Acknowledgements

The support of the Namibian authorities and of the University of Namibia in facilitating the construction and operation of H.E.S.S. is gratefully acknowledged, as is the support by the German Ministry for Education and Research (BMBF), the Max Planck Society, the German Research Foundation (DFG), the French Ministry for Research, the CNRS-IN2P3 and the Astroparticle Interdisciplinary Programme of the CNRS, the UK Science and Technology Facilities Council (STFC), the IPNP of the Charles University, the Czech Science Foundation, the Polish Ministry of Science and Higher Education, the South African Department of Science and Technology and National Research Foundation, the University of Namibia, the Innsbruck University, the Austrian Science Fund (FWF), and the Austrian Federal Ministry for Science, Research and Economy, and by the University of Adelaide and the Australian Research Council. We appreciate the excellent work of the technical support staff in Berlin, Durham, Hamburg, Heidelberg, Palaiseau, Paris, Saclay, and in Namibia in the construction and operation of the equipment. This work benefited from services provided by the H.E.S.S. Virtual Organisation, supported by the national resource providers of the EGI Federation. The Fermi LAT Collaboration acknowledges generous ongoing support from a number of agencies and institutes that have supported both the development and the operation of the LAT as well as scientific data analysis. These include the National Aeronautics and Space Administration and the Department of Energy in the United States, the Commissariat à l’Énergie Atomique and the Centre National de la Recherche Scientifique/Institut National de Physique Nucléaire et de Physique des Particules in France, the Agenzia Spaziale Italiana and the Istituto Nazionale di Fisica Nucleare in Italy, the Ministry of Education, Culture, Sports, Science and Technology (MEXT), High Energy Accelerator Research Organization (KEK), and Japan Aerospace Exploration Agency (JAXA) in Japan, and the K. A. Wallenberg Foundation, the Swedish Research Council, and the Swedish National Space Board in Sweden. Additional support for science analysis during the operations phase is gratefully acknowledged from the Istituto Nazionale di Astrofisica in Italy and the Centre National d’Études Spatiales in France. This publication makes use of molecular line data from the Boston University-FCRAO Galactic Ring Survey (GRS). The GRS is a joint project of Boston University and Five College Radio Astronomy Observatory, funded by the National Science Foundation under grants AST-9800334, AST-0098562, AST-0100793, AST-0228993 & AST-0507657.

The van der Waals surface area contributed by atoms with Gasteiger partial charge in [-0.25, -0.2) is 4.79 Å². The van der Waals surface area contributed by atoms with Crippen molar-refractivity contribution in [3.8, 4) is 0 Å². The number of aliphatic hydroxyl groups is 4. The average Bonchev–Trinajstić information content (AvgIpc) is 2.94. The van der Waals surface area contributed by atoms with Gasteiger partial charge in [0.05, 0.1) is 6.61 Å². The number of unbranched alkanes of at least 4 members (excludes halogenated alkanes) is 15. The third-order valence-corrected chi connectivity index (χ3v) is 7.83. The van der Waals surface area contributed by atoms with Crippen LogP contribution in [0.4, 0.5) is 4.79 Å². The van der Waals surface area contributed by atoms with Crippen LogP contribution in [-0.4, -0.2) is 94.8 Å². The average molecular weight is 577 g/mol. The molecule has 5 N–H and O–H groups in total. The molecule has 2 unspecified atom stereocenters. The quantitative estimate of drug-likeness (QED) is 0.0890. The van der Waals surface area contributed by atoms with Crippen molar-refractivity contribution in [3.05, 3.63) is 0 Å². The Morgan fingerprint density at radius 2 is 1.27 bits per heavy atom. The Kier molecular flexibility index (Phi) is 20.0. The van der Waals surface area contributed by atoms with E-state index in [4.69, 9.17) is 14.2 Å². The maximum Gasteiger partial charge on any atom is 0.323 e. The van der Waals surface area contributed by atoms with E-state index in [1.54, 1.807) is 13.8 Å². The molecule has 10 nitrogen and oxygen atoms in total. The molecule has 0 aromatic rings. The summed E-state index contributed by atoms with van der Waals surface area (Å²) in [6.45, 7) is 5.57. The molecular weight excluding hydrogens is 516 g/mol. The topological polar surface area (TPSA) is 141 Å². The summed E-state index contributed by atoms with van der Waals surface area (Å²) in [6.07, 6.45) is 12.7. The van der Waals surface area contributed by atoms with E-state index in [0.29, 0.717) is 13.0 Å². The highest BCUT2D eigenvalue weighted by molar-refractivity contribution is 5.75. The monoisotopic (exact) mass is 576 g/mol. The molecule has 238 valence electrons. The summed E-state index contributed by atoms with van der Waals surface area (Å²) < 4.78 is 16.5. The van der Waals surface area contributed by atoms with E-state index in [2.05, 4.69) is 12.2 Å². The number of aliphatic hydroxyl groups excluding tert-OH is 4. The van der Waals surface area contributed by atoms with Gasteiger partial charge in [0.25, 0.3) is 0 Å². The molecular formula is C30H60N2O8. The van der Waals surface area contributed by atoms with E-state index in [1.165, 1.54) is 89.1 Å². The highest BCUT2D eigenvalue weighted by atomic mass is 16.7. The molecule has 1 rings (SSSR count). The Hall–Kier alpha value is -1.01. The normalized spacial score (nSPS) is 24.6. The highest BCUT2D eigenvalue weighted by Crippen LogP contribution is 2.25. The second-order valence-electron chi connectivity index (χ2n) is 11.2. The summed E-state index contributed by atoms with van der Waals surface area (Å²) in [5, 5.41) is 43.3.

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1

It was designated as 0FGL J1911.0+0905 in this so-called Bright Sources List (Abdo et al. 2009a).

2

More information about the performance of the LAT can be found at the FSSC (http://fermi.gsfc.nasa.gov/ssc).

All Tables

Table 1

Spectral parameters in the energy ranges of 60 MeV–4 GeV and 500 MeV–300 GeV for power-law (PL) and smoothly broken power-law (SBPL) models, using Fermi-LAT data and 290 GeV–10 TeV with H.E.S.S.

Table 2

Parameters for the hadronic scenario.

Table 3

Parameters for the leptonic scenario.

All Figures

thumbnail Fig. 1

γ-ray excess map of the W49 region obtained with H.E.S.S. The map is smoothed with a Gaussian of width 0.06°, corresponding to the 68% radius containment of the H.E.S.S. point spread function (PSF; shown in the inset). The black triangle denotes the position of the supernova remnant W49B (Green 2014). The white triangle denotes the position of W49A (Lockman 1989).

Open with DEXTER
In the text
thumbnail Fig. 2

Zoomed-in version of Fig. 1. The crosses show the best-fit positions of the source with H.E.S.S. (black) and Fermi-LAT (blue). The size of the crosses represents the size of the 95% confidence level (CL) contours on the best-fit positions, including systematic uncertainties. The white contours show the radio intensity obtained at a wavelength of 20 cm with MAGPIS (Helfand et al. 2006).

Open with DEXTER
In the text
thumbnail Fig. 4

Fermi-LAT count map of the 20° × 20° around W49B between 60 MeV and 300 GeV, smoothed with a Gaussian of width 0.3°. Spectral parameters of sources indicated by a diamond are left free in the analysis while sources indicated with crosses are frozen in the likelihood fit. Events were spatially binned in pixels of side-length 0.1°. The dominant source seen at a Galactic longitude of 34.6° in this counts map is W44.